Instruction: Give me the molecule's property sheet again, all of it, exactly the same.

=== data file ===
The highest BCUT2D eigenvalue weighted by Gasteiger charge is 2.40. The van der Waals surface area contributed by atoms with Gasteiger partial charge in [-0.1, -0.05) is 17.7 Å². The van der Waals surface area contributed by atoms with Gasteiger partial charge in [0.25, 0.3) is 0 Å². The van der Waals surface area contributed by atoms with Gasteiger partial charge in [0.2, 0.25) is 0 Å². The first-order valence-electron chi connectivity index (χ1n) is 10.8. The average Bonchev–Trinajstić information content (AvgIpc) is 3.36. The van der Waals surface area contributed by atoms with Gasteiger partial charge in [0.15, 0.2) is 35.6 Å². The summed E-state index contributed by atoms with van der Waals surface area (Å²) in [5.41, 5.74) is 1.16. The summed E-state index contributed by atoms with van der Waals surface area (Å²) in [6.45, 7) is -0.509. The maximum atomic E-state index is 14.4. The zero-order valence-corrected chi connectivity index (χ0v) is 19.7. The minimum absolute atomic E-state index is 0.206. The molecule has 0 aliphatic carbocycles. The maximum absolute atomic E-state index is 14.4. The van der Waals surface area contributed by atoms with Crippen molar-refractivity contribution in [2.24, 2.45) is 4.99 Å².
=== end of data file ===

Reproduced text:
The highest BCUT2D eigenvalue weighted by Gasteiger charge is 2.40. The van der Waals surface area contributed by atoms with Gasteiger partial charge in [-0.1, -0.05) is 17.7 Å². The van der Waals surface area contributed by atoms with Gasteiger partial charge in [0.25, 0.3) is 0 Å². The van der Waals surface area contributed by atoms with Gasteiger partial charge in [0.2, 0.25) is 0 Å². The first-order valence-electron chi connectivity index (χ1n) is 10.8. The average Bonchev–Trinajstić information content (AvgIpc) is 3.36. The van der Waals surface area contributed by atoms with Gasteiger partial charge in [0.15, 0.2) is 35.6 Å². The summed E-state index contributed by atoms with van der Waals surface area (Å²) in [5.41, 5.74) is 1.16. The summed E-state index contributed by atoms with van der Waals surface area (Å²) in [6.45, 7) is -0.509. The maximum atomic E-state index is 14.4. The zero-order valence-corrected chi connectivity index (χ0v) is 19.7. The minimum absolute atomic E-state index is 0.206. The molecule has 0 aliphatic carbocycles. The maximum absolute atomic E-state index is 14.4. The van der Waals surface area contributed by atoms with Crippen molar-refractivity contribution in [2.24, 2.45) is 4.99 Å².